“Get up – you’re missing the best part of the day!”

Anyone who has ever had a parent or a grandparent or a carer of any sort knows this phrase.

It is usually most in use during weekends and holidays and generally levelled at teenagers or young-adults who are still living with their nosey relatives at times when they want to sleep till noon.

It is the sort of phrase which of course conveys love and concern for the most part, but also has a fair sprinkling of deliberate fun-spoilage which is just automatically passed down from one generation to the next.

As much as I remember that phrase pissing me Right Off when I was a teenager, I have always understood the message behind it: if you get up at a ‘decent time’ (sounding like my mother already), then you’re set up for the day, you get more done and you feel more satisfied: you have achieved something. You also get to feel all smug when other people tell you how they haven’t even gotten out of their pyjamas that day and you can respond with your inevitable tales of adventure and derring-do and… trips to the post office.

I have, until this point, firmly believed that the hours of 8am – 11am constitute this “best part of the day” – if you are not up and about between these hours, the day will never be as good as it might once have been, but – BUT – you’ll never know for sure. Because you’ve missed out on them. The best three hours in your day. Perhaps even in your life – who knows.

Don’t get me wrong, that doesn’t mean I’m an early riser. No: I’m committed to missing out on the Best Part Of The Day whenever possible. Ideally I like to wake up naturally about 9.30, maybe 10.00 and then read in bed till about 11, making absolutely sure that all traces of TheBestPartOfTheDay are well and truly wiped away before slouching out of bed and watching TV in my Pyjamas, like any normal, decent person would.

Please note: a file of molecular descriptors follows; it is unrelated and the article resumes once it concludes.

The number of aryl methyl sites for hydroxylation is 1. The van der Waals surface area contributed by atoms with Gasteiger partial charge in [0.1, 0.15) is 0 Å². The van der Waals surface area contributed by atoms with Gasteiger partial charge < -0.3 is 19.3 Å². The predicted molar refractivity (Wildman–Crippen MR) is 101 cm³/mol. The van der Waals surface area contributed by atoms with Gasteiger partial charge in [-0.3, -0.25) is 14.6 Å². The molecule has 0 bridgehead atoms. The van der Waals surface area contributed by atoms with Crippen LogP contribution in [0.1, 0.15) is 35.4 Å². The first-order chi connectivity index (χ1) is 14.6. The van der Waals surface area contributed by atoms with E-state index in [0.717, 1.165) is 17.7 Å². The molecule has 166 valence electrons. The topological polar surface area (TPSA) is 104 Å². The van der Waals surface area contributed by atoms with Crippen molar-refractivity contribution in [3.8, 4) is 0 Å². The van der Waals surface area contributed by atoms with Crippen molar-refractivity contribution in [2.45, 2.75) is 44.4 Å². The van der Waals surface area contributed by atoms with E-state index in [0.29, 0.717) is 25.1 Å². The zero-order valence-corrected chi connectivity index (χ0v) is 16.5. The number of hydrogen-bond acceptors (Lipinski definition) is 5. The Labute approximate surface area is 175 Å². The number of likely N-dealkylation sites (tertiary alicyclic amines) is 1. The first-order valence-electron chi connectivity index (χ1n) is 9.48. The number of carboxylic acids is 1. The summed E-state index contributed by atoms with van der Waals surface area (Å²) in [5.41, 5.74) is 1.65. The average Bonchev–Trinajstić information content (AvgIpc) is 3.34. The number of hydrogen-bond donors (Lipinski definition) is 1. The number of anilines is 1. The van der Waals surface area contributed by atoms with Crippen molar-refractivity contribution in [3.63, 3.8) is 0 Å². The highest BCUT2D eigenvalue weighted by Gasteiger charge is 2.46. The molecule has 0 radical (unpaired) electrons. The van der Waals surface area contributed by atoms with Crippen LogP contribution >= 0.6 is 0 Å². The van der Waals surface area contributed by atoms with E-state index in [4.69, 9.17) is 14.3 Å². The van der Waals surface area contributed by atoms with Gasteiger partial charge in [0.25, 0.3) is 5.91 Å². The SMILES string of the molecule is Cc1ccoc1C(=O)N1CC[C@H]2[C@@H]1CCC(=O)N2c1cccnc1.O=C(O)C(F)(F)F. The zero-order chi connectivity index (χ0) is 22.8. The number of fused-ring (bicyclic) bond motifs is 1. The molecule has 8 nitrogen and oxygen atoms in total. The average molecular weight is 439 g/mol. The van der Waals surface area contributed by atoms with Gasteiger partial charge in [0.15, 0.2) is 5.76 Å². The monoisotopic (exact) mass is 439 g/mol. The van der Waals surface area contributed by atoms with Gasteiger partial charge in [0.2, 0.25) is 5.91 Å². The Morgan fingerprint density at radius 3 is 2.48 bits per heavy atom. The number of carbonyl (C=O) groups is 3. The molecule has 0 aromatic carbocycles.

However, I realised not  long ago that I was losing all sense of purpose in my life – I was becoming lazy, apathetic and slovenly. Unemployment, depression and boredom will do that do you.

So, I determined that I would no longer deny myself TBPOTD – No!

And, furthermore, I would not deny the world my participation in its morning mysteries, which must surely be great and awesome to have inspired untold generations to wax lyrical on how fantastic it is to be awake between 8am and 11am.

This, I told myself, this would be the answer to my lack of joie de vivre. I would get up at a decent hour, take myself to the gym or the pool to invigorate myself and then the world would be my oyster; full of possibility and promise…

I was wrong.

Turns out, 8am to 11am is only TBPOTD when you actually have something to do during that day. When all you have to do is go to the gym and try not to think about bad shit, being awake for any longer than is strictly necessary is just stupid.

I have ONE thing to do between waking and training, and that is go to the gym. Why the hell would I want to get that out of the way before 11am? What exactly am I going to do for the succeeding 8 or 9 hours until training?!

Far better, I think, to sleep like mad through the supposedly Best Part Of The Day, don’t get up till about 2pm, have lunch, watch day-time TV in your dressing gown and accept that you’re a slob. Then you can go to the gym at about 4pm and there are only going to be 2 or 3 more hours to kill before training – genius!

Exactly the same stuff gets done, but in less time – so actually you’re proving yourself to be more efficient and singularly practical.

Everyone’s a winner.